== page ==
The ’s technology director, Jerry Nettik, announced earlier this month that he plans to retire in June. Notice of his retirement is on the School Committee’s agenda for tonight’s meeting.
Nettik was hired during the brief tenure of then-Superintendent Barbara Sirotin. He has served under three other superintendents since then.
Not surprisingly, Nettik has seen a lot of change during his tenure.
“The interesting part is seeing how the district has advanced over the last ten years,” he said on Monday. There was no one whose job was devoted to technology before Nettik was hired.
Rather, “there were several teachers who were given stipends and they would work outside of the school day to integrate technology.”
Nettik was hired as a computer network specialist.
“It is making sure all the computers can access all the resources,” he said of that work. “What’s referred to as the ‘behind the walls’ stuff.
“The job morphed,” he said. “I came in as more of a network person. Now I do more data management.”
He said the state and federal governments require huge amounts of data for programs like No Child Left Behind and, now, Race to the Top. With the advent of a new teacher evaluation process, that too will result in more data to manage.
“That was something that grew in recent years,” agreed Phyllis Humphreys, library media specialist at who worked closely with Nettik over the years. “Government kept adding more components to it.”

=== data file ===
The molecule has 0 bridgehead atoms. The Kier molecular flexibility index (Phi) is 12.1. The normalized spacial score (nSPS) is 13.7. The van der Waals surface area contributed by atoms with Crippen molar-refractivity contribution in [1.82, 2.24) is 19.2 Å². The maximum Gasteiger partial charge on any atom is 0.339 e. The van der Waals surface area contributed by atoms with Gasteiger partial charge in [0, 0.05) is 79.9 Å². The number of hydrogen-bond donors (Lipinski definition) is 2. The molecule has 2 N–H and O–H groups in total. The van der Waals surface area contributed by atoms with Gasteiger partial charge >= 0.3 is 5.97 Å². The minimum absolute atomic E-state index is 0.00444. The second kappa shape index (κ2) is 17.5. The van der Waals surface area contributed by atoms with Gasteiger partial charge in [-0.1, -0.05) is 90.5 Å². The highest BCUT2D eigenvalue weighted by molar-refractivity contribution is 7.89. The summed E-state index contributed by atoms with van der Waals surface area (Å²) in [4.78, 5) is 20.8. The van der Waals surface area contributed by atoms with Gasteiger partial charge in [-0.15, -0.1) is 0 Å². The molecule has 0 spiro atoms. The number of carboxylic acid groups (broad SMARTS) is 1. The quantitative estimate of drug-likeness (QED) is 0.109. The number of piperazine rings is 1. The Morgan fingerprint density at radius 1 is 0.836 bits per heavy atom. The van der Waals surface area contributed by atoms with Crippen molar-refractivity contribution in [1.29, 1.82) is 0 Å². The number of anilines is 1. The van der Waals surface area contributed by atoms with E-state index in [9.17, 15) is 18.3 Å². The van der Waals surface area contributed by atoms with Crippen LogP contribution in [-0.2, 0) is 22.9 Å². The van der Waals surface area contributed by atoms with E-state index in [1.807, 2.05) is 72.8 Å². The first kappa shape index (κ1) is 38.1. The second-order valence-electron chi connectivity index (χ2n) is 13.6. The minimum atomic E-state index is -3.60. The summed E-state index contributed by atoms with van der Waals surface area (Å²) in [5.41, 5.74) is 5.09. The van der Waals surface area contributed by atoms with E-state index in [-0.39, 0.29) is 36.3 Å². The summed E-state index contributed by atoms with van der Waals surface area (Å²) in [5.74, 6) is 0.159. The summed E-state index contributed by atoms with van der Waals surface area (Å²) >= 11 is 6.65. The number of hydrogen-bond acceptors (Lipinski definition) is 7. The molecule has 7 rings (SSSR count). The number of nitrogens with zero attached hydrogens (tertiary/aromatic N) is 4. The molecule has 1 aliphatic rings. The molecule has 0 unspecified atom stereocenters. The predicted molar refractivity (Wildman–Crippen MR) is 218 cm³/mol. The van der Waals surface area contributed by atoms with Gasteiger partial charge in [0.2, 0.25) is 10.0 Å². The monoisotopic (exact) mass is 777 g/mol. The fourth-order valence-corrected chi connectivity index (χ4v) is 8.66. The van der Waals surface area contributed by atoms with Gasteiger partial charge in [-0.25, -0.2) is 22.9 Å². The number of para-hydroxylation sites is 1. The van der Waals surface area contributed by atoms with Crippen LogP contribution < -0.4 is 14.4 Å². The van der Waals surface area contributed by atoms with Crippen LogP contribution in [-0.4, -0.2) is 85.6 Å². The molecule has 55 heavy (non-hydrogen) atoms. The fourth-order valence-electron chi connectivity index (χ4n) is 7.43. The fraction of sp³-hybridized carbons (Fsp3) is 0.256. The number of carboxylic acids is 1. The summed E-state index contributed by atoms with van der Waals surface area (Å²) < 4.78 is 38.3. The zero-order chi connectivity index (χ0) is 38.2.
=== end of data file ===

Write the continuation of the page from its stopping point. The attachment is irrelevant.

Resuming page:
Humphreys said she remembered how it was before Nettik was hired. At Eldredge, for instance, a parent volunteer was responsible for getting some computers up and running for the school.
“We were delighted to have someone,” she said of Nettik. “I have enjoyed working with him.”
She and Nettik said that budget constraints have made it difficult to answer every need.
“Overall, the technology department has tried very hard to do the best they can with the resources they have,” said Humphreys.
Nettik said with his departure, the district could do some re-evaluation in terms of technology staffing.
“It might be time for the district to step back and look at the job description,” he said. “That’s kind of why I gave a lot of notice.”
Going forward, Nettik said the new would be the driving force for technology and what the district is going to look like in the future. The chief difficulty, he said, is “the shrinking budget and how to properly support what’s there.”
Nettik said he had no firm plans for life beyond June. He and his wife (a school principal in South Kingstown who is also retiring this year) moved to Rhode Island from Montana. They may return to the West – their two daughters live in Denver.
“We’re still up in the air as to what we’re doing,” he said. “I’m needing a career change from public to private.”